There’s been a lot of discussion lately about the growing gap between rich and poor Americans. A new government report sheds light on where the gap is the widest.
In general the South is home to the biggest concentration of counties with high levels of household income inequality, according to a Census Bureau report released Thursday.
Sparsely populated East Carroll Parish, La., topped the list with the highest level of income inequality of any county under a formula that considers whether wealth is concentrated in just a few hands or more evenly distributed. It was followed by another small Southern county: Edwards County, Texas.
But income inequality is hardly limited to small, rural counties.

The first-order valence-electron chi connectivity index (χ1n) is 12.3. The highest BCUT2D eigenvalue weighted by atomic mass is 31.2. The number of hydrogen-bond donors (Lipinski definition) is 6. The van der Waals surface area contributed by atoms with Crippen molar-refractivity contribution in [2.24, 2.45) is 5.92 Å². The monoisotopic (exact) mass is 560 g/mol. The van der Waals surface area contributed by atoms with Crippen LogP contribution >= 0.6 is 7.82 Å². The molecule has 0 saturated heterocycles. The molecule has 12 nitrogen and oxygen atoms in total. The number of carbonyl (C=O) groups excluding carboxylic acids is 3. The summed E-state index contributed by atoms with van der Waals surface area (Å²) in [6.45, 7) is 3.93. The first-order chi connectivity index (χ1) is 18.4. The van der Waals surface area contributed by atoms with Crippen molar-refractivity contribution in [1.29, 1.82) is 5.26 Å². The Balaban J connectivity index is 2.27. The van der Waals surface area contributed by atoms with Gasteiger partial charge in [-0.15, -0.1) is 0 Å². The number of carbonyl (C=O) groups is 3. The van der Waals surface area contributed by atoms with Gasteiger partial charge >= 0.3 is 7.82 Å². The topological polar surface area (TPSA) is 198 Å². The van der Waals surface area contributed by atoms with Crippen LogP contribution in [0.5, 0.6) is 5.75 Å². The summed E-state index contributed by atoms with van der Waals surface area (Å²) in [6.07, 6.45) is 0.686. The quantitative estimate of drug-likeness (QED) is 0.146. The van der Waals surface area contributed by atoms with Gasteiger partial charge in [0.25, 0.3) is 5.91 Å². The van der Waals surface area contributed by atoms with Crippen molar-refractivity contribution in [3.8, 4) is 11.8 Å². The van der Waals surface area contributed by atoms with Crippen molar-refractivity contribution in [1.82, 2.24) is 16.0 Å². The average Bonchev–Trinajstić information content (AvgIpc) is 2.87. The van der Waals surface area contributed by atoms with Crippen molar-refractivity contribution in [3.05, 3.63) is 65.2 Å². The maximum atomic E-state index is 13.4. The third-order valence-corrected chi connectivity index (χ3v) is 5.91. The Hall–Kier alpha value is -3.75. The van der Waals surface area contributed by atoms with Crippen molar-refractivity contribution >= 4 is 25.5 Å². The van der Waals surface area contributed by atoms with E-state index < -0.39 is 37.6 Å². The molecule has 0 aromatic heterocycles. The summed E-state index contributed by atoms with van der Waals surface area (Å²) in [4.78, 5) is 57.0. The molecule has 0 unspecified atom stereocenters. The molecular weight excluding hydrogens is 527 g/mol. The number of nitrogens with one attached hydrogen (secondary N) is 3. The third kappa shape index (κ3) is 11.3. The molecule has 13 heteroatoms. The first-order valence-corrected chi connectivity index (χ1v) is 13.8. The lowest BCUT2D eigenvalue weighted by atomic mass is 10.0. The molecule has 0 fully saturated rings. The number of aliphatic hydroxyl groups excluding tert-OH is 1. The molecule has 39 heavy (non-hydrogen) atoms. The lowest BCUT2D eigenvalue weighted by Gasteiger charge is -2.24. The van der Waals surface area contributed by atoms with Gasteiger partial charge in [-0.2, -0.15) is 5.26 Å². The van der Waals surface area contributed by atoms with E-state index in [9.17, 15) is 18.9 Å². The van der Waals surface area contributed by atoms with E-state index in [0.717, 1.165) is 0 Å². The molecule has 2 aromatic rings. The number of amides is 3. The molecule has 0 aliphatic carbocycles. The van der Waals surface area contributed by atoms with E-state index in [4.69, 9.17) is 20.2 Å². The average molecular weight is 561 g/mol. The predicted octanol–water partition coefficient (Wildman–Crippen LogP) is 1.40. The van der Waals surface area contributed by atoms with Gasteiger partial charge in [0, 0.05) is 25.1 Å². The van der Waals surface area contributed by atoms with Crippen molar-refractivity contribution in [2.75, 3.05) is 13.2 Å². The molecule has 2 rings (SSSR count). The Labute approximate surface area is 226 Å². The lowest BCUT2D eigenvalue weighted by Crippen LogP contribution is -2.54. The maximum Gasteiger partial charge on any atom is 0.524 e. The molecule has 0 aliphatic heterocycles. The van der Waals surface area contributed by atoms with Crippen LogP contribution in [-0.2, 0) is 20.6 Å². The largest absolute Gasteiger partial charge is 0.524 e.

No. 3 on the list was New York County, N.Y., also known as the borough of Manhattan, a place where rich and poor famously live nearly side by side in many neighborhoods.
Overall the nation's biggest metropolitan areas tended to have elevated levels of income inequality, according to the report.
If you want to live in a place where there is a narrower gap between rich and poor neighbors, you may want to head to the middle of the country. Counties in the Midwest had much lower levels of household income inequality, according to the report.
Overall, household income inequality has grown by 18 percent since 1967, although the trend has slowed more recently, the report said.
The report was based on government household income surveys conducted between 2006 and 2010 that asked about income of all people ages 15 and older living in each household.
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